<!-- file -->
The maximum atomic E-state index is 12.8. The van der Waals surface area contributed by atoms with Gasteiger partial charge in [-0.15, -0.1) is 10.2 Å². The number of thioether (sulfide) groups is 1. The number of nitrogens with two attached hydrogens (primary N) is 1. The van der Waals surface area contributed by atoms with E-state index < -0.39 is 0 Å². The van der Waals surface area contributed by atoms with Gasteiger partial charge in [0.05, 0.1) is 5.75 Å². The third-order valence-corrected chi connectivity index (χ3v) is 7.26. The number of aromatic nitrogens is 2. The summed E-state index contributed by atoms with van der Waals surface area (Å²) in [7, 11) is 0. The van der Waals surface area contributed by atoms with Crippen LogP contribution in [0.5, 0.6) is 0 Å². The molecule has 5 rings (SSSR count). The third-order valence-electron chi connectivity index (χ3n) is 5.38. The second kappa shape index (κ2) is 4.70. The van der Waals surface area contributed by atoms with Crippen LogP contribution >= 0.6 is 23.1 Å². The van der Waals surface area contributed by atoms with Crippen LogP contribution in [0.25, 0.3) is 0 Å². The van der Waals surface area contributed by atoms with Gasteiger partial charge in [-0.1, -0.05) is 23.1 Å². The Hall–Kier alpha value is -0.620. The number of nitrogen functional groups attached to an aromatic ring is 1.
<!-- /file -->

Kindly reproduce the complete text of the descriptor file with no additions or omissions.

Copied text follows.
The maximum atomic E-state index is 12.8. The van der Waals surface area contributed by atoms with Gasteiger partial charge in [-0.15, -0.1) is 10.2 Å². The number of thioether (sulfide) groups is 1. The number of nitrogens with two attached hydrogens (primary N) is 1. The van der Waals surface area contributed by atoms with E-state index < -0.39 is 0 Å². The van der Waals surface area contributed by atoms with Gasteiger partial charge in [0.05, 0.1) is 5.75 Å². The third-order valence-corrected chi connectivity index (χ3v) is 7.26. The number of aromatic nitrogens is 2. The summed E-state index contributed by atoms with van der Waals surface area (Å²) in [7, 11) is 0. The van der Waals surface area contributed by atoms with Crippen LogP contribution in [0.5, 0.6) is 0 Å². The molecule has 5 rings (SSSR count). The third-order valence-electron chi connectivity index (χ3n) is 5.38. The second kappa shape index (κ2) is 4.70. The van der Waals surface area contributed by atoms with Crippen LogP contribution >= 0.6 is 23.1 Å². The van der Waals surface area contributed by atoms with Crippen LogP contribution in [0.25, 0.3) is 0 Å². The van der Waals surface area contributed by atoms with Gasteiger partial charge in [-0.1, -0.05) is 23.1 Å². The Hall–Kier alpha value is -0.620. The number of nitrogen functional groups attached to an aromatic ring is 1.